Faces of Bio-Naïve The Silent Sufferer (UC)
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Adults with moderately to severely active UC

I'm feeling pretty well*

*And by “pretty well,” I mean that I have come to
accept my symptoms, but I’m trying to manage

Does this UC patient seem familiar?

Meet the Silent Sufferer

Signs of a Silent Sufferer

  • Does your patient state that they have symptoms but they can manage?
  • Despite clinically showing signs and symptoms, does your patient fail to discuss them?1,2
  • Does your patient have a history of responding to conventional therapies but no longer does?1,2

What Does the Data Say?

In one survey, on average, patients only discussed 5 of 8 flares with a physician2†‡ 62% Proportion of flares discussed with HCP2†‡

One-third of patients were sometimes reluctant to discuss their flares with their physicians2†‡ 34% Patients reluctant to discuss flares with HCP2†‡

Data based on the UC: NORMAL survey, which was conducted in 2007 to understand how patients perceive the impact of UC relative to gastroenterologists. It was composed of 2 national internet surveys, one with 451 patients and the other with 300 gastroenterologists. The patients from this survey self-reported the severity of their UC (76% of patients self-reported moderate to severe UC).

“Flare” was not defined and was open to patient interpretation.

A possible reason for discrepancies between patients’ and physicians’ perspectives of the impact of UC may be suboptimal communication.”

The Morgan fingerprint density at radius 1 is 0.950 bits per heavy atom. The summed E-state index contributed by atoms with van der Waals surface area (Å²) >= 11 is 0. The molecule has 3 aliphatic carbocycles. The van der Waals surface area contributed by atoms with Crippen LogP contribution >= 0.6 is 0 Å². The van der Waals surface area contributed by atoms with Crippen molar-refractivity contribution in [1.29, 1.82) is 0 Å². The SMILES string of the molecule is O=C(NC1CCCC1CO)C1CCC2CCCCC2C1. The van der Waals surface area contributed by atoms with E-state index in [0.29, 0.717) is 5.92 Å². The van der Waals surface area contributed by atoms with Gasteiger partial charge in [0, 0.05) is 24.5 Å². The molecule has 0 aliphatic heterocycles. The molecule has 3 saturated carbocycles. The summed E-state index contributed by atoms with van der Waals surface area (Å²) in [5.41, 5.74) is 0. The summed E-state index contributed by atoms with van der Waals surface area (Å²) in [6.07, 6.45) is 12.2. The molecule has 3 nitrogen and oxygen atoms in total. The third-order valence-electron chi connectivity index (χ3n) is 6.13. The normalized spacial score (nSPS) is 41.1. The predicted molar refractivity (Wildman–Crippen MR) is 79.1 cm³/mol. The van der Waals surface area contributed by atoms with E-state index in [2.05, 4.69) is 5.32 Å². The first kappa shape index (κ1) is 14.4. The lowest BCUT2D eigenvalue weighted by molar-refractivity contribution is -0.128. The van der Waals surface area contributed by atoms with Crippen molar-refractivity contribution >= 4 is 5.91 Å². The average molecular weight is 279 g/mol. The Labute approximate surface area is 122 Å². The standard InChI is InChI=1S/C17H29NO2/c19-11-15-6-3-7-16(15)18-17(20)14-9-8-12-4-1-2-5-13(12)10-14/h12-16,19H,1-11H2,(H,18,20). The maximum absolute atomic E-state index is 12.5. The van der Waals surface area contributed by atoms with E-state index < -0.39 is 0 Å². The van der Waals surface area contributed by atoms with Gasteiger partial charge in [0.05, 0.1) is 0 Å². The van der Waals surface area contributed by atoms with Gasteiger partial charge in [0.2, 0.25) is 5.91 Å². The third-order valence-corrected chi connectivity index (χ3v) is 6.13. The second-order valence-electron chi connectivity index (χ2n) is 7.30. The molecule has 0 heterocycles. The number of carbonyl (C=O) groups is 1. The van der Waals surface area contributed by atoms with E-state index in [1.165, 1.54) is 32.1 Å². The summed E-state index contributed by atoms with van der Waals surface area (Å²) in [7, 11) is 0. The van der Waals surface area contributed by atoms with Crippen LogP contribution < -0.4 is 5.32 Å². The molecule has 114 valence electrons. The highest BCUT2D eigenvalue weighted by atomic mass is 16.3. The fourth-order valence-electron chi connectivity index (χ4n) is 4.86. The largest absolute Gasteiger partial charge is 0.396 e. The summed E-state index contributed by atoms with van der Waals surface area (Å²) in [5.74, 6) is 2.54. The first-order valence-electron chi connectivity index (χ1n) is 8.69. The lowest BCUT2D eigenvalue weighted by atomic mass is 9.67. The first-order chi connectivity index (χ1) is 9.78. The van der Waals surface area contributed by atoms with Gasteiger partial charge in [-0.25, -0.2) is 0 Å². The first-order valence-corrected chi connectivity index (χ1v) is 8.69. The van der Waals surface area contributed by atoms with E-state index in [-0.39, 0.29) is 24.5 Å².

- Rubin et al. 2009

Important Safety Information

  • ENTYVIO (vedolizumab) for injection is contraindicated in patients who have had a known serious or severe hypersensitivity reaction to ENTYVIO or any of its excipients.
  • Infusion-related reactions and hypersensitivity reactions including anaphylaxis have occurred. Allergic reactions including dyspnea, bronchospasm, urticaria, flushing, rash, and increased blood pressure and heart rate have also been observed. If anaphylaxis or other serious allergic reactions occur, discontinue administration of ENTYVIO immediately and initiate appropriate treatment.
  • Patients treated with ENTYVIO are at increased risk for developing infections. Serious infections have been reported in patients treated with ENTYVIO, including anal abscess, sepsis (some fatal), tuberculosis, salmonella sepsis, Listeria meningitis, giardiasis, and cytomegaloviral colitis. ENTYVIO is not recommended in patients with active, severe infections until the infections are controlled. Consider withholding ENTYVIO in patients who develop a severe infection while on treatment with ENTYVIO. Exercise caution in patients with a history of recurring severe infections. Consider screening for tuberculosis (TB) according to the local practice.